THE election of Jerry Rawlings, the former flight lieutenant and military strongman of Ghana, as civilian president has many debating whether democracy was reinforced or merely subsumed by a powerful dictator.
Mr. Rawlings, who was elected Nov. 3 in a ballot marred by fraud and threats of violence, will be sworn in Jan. 7.
As civilian president, he will have broad governing powers. The opposition parties, protesting alleged corruption in the presidential poll, boycotted the Dec. 29 legislative ballot, allowing Rawlings's National Democratic Congress to sweep parliament.
"He's a man of the people," says Kokoi Mota Teye, a housewife in the port town of Tema, near Accra. "He's brought a lot of changes," she says, sitting in the front yard of her small, two-story home of solid construction.
"My feeling is that he's a real populist - that [his style of politics is] not an act," says a Western diplomat.
Rawlings came to power in a military coup in 1979, then stepped down a few months later. An elected government held control until 1981, when he again seized power.
As military head of state, he is credited with building roads and schools, and bringing street lights to many villages. Most such developments have been funded by foreign donors and the World Bank.
Many Ghanaians and Western diplomats say Rawlings is honest, in contrast with the reputations for corruption many African heads of state have held.
At the University of Ghana here, Dean of Students Kwesi Yankah describes Rawlings as pragmatic, a man who has brought a new awareness to Ghanaians of their rights. He says Rawlings frequently sets aside protocol to join workers in the their tasks - the kind of informality that has won him widespread support.
But Mr. Yankah also suggests that Rawlings's informality and "spontaneity" is simply a political technique. Ghanaian journalist Kofi Coomson agrees: "He's a brilliant actor. If you don't have the facts, he's mesmerizing."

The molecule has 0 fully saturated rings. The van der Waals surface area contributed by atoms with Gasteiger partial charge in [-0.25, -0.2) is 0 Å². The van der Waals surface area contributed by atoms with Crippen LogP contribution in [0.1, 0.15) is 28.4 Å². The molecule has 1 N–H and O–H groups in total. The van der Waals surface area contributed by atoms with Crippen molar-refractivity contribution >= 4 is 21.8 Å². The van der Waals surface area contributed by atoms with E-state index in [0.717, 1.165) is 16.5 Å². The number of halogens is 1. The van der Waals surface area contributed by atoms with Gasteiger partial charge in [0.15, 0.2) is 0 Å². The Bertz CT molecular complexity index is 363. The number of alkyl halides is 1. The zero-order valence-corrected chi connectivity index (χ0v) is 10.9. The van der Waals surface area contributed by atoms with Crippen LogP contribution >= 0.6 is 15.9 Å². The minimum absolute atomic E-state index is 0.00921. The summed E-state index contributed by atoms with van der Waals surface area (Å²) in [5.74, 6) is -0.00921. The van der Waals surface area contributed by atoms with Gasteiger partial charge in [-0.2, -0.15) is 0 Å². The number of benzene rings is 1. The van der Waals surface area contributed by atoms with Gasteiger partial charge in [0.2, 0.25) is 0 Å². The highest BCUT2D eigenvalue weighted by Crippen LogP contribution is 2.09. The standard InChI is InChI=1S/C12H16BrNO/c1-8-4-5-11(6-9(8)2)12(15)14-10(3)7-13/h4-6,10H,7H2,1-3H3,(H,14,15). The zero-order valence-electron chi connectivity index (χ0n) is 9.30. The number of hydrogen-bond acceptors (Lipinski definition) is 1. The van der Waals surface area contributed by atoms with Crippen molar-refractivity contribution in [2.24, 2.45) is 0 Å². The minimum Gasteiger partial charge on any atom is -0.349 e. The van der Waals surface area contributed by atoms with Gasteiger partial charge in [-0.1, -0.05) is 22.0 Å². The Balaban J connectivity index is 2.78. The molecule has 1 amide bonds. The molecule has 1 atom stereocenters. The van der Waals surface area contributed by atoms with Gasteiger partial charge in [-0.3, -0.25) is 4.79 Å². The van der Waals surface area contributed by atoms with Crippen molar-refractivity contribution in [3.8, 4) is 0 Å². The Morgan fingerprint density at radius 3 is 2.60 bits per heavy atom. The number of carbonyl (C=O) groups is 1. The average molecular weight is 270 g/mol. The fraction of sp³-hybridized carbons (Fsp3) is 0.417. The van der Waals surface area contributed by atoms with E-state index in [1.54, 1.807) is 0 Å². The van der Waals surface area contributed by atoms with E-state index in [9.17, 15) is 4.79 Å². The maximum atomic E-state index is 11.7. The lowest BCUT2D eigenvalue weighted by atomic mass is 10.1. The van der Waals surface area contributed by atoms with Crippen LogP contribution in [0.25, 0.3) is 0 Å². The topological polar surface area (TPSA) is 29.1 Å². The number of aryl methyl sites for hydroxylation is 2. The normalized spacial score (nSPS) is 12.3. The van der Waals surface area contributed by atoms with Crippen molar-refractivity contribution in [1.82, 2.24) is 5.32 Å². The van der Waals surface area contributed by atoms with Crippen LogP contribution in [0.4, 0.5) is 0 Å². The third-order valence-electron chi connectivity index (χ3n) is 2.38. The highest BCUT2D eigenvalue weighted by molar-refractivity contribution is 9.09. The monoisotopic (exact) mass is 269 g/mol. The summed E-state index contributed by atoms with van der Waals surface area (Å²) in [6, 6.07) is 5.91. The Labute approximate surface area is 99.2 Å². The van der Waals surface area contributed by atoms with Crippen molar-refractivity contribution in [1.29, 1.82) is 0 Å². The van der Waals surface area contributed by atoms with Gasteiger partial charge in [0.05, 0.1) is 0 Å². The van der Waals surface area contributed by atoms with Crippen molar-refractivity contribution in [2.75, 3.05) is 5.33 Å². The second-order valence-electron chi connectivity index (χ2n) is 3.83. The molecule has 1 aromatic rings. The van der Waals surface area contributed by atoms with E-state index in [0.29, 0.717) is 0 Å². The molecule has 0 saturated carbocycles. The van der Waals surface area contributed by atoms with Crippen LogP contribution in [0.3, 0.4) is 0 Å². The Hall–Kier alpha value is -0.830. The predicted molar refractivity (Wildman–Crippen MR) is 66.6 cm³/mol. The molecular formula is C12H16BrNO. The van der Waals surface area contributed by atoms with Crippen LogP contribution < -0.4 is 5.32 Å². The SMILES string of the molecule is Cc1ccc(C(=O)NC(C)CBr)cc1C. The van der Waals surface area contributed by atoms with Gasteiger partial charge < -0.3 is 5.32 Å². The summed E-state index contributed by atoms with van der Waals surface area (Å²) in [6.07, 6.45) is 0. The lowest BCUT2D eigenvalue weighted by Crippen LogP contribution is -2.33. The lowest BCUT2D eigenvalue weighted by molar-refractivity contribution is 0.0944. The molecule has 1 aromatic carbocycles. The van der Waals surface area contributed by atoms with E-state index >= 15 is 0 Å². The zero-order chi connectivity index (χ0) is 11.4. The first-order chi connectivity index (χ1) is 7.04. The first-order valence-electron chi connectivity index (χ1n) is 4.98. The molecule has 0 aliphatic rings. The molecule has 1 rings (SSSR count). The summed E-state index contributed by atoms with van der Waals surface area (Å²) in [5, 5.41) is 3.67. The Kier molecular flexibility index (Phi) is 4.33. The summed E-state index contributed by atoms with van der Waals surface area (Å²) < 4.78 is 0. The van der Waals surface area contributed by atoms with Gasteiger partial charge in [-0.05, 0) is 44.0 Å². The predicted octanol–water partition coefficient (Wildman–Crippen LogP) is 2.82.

Just as there is a debate over the real Jerry Rawlings, so is there debate over human rights and the extent to which Ghana has achieved democracy.
Deputy Foreign Secretary Mohamed ibn Chambas told the Monitor the recent presidential multiparty presidential election will make a difference in Ghana. "We'll have a parliament, a constitution. It will put Ghana in the mainstream."
"A lot of progress has been made," says a Western diplomat. "There's more democracy than there was two years ago."
Indeed, the government permitted opposition parties, and its monopoly on newspapers has ended.
For many Ghanaians, though, Rawlings' early years as dictator still weigh heavily. Following convictions in people's tribunals, many of Rawlings' critics were executed. Others, including several judges, simply disappeared. Mr. Chambas says, "We've had to come down pretty hard on some adventurers."
Albert Adu Boahen, the runner-up in the presidential race, calls Rawlings "a bloodthirsty, military dictator." Professor Boahen adds, however, that "since 1984, his human rights record is not that bad."
And Ghanaian attorney Kwasi Owusu-Yeboa worries about the judiciary. He says that judges accustomed to pleasing Rawlings with their rulings may find it hard to assert independence in their decisions.